French President Emmanuel Macron pledged over $850 million for solar projects in emerging economies, as both India and France called for affordable solar technology for emerging nations at the first conference of the International Solar Alliance (ISA) held in New Delhi.
The alliance was co-founded by both countries two years ago on the sidelines of the Paris climate summit to boost the use of solar power, countering the impact of climate change.
Dozens of country leaders, including many from Africa, attended the meeting in the Indian capital and emphasized the need for access to solar technology and concessional financing to address massive energy shortages in many of their sun-drenched nations.
Promising more loans and donations for solar projects by 2022, Macron stressed the need to remove obstacles in scaling up clean energy.
“We only have one planet, and we are sharing it,” he said.
Pointing to African women called “solar mamas” who are trained in India to use solar technology to light up homes and villages, Macron said they had continued their mission, even after "some countries decided just to leave the floor and leave the Paris agreement" — apparently alluding to U.S. President Donald Trump's decision to quit the Paris climate accord.
“Because they decided it was good for them, for their children, their grandchildren. They decided to act and keep acting, and that’s why we are here, in order to act very concretely,” Macron said amid applause.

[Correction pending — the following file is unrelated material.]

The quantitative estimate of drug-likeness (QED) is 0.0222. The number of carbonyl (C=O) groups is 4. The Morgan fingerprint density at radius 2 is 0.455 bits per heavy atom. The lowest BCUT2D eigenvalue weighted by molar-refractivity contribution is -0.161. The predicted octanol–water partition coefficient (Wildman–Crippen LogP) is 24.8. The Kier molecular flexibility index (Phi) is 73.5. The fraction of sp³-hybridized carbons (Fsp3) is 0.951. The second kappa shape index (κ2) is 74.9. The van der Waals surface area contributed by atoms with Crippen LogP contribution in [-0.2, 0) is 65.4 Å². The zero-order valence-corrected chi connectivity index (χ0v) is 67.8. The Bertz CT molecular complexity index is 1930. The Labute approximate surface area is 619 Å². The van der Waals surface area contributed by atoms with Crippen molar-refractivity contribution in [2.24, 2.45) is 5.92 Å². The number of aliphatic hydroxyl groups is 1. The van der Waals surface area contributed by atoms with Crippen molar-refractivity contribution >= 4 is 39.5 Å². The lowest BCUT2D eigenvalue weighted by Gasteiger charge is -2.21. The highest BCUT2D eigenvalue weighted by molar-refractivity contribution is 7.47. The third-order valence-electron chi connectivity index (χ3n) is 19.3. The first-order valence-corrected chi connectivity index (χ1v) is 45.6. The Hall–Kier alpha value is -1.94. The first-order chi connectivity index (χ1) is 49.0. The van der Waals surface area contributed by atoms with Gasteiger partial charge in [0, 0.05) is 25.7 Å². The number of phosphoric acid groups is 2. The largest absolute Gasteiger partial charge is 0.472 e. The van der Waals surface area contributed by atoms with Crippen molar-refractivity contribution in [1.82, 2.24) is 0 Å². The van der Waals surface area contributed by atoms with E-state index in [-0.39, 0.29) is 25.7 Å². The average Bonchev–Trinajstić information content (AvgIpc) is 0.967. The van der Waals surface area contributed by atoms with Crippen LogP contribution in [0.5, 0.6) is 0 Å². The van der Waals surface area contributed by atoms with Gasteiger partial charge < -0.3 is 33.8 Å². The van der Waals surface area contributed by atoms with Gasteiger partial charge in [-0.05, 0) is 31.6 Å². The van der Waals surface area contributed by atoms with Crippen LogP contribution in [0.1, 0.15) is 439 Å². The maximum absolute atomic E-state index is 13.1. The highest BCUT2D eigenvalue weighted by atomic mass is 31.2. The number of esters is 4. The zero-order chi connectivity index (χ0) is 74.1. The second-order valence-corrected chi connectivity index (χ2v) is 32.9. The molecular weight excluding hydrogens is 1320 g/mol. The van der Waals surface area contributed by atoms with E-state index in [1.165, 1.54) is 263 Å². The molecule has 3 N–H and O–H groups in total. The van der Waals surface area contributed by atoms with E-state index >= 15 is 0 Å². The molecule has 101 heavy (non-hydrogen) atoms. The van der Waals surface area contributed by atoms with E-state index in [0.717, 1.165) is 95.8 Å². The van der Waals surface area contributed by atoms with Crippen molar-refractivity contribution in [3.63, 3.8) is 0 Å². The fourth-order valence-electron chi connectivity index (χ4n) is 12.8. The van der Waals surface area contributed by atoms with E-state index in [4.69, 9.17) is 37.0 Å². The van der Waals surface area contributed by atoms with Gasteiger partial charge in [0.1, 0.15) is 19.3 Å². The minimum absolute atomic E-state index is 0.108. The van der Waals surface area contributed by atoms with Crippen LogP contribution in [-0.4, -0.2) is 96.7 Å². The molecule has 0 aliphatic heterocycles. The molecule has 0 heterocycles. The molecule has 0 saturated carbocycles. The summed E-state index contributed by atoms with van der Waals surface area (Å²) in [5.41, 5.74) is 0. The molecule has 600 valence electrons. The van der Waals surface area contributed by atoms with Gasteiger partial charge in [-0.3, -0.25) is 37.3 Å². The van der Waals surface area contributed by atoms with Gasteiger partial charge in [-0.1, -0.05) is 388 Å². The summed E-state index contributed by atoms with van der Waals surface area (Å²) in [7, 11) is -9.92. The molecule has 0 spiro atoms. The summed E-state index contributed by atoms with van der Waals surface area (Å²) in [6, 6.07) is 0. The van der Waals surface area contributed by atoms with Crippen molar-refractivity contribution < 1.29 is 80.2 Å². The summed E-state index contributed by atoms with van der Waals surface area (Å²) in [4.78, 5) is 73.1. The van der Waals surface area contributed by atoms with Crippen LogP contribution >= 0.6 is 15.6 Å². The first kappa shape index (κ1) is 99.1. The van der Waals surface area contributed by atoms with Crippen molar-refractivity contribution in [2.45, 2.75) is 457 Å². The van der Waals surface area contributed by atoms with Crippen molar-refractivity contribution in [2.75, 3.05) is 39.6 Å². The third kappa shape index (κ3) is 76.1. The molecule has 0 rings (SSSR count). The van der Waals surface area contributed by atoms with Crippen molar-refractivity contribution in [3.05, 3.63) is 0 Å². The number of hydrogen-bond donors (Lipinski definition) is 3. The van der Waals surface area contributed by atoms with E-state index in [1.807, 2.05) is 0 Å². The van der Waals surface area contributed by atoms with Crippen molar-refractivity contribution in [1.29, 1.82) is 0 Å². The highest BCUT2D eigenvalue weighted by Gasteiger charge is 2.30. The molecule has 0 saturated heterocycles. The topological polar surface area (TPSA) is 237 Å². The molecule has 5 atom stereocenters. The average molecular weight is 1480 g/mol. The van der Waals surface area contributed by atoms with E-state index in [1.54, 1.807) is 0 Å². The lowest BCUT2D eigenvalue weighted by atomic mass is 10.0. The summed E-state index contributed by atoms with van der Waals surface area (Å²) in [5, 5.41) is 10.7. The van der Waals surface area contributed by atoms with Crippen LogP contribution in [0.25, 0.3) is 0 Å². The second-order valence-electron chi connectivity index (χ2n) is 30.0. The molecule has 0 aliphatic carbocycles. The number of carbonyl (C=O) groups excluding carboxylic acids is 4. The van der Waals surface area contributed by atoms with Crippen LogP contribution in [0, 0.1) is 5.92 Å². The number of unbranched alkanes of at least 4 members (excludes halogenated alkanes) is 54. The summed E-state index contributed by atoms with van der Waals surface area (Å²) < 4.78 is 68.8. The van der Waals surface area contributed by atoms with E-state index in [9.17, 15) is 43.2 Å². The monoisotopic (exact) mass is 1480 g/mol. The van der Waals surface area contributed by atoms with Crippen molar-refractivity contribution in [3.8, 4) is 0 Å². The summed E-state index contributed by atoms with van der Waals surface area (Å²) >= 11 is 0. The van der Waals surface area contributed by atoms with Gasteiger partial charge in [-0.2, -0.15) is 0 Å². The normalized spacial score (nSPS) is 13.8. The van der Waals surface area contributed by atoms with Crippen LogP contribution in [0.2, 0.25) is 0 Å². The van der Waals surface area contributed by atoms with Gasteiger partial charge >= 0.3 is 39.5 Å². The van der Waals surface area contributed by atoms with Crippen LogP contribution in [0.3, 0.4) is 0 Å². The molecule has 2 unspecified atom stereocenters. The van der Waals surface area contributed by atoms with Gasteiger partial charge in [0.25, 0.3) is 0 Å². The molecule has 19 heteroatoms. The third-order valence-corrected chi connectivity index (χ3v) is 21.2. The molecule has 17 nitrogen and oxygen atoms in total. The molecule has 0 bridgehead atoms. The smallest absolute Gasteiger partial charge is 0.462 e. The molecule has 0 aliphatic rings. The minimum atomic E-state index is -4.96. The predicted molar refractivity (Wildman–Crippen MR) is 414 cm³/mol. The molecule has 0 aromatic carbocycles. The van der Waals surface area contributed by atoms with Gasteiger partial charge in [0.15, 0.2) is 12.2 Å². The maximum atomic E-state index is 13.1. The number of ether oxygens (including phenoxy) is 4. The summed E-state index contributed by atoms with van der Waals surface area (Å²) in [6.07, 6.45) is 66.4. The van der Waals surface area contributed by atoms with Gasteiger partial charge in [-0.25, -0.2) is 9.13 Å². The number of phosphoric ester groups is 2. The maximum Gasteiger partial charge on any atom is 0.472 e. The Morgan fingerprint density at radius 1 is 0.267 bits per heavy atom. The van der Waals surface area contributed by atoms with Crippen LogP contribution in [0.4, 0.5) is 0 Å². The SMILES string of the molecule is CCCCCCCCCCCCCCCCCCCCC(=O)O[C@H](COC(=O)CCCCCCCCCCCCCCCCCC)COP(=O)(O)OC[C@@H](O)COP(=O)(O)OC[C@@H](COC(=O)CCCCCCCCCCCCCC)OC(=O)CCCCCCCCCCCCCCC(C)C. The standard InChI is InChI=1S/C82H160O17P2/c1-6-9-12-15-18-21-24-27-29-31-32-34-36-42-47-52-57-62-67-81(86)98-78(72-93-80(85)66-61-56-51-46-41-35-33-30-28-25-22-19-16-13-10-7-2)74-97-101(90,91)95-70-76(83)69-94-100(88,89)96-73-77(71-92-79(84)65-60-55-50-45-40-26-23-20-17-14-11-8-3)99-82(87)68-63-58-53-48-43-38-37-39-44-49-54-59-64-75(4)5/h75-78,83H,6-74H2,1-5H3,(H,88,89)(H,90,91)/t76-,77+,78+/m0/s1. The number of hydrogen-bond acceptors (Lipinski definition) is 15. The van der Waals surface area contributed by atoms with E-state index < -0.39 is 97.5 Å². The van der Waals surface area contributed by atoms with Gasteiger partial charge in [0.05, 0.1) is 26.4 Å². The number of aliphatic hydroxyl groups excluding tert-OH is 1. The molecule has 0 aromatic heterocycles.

One hundred and twenty-one countries, situated between the tropics, have signed on to the ISA. Backed by the World Bank and other multilateral agencies, it aims to raise $1 trillion for projects by 2030 for a massive deployment of solar energy.
Rwandan President Paul Kagame, who is chairman of the African Union, pointed out that half the members of the ISA are African countries.
“The sunniest countries in the world should not lack for energy," he said. "The fact that they do is an unacceptable irony.”
The solar alliance initiative is seen as a bid by India to be at the forefront of countries addressing the challenge of climate change — a departure from its stand some years ago that developed economies should cut their emissions more drastically, rather than pressure developing countries.
After the U.S. walked out of the Paris accord, Indian Prime Minister Narendra Modi pledged to abide by it. India, which is the world’s third largest polluter, is ramping up solar energy rapidly in a bid to reduce its carbon footprint. The country plans to source at least 40 percent of its energy from renewables by 2030.
“If you want all of humanity to benefit, then I am confident that we all will come together and think like one family, so that we are able to bring unity in our objectives and efforts,” said Modi, advocating a solar revolution worldwide.
United Nations environment chief Erik Solheim, who attended the meeting in New Delhi, called the ISA a "milestone" in the fight against climate change and pollution.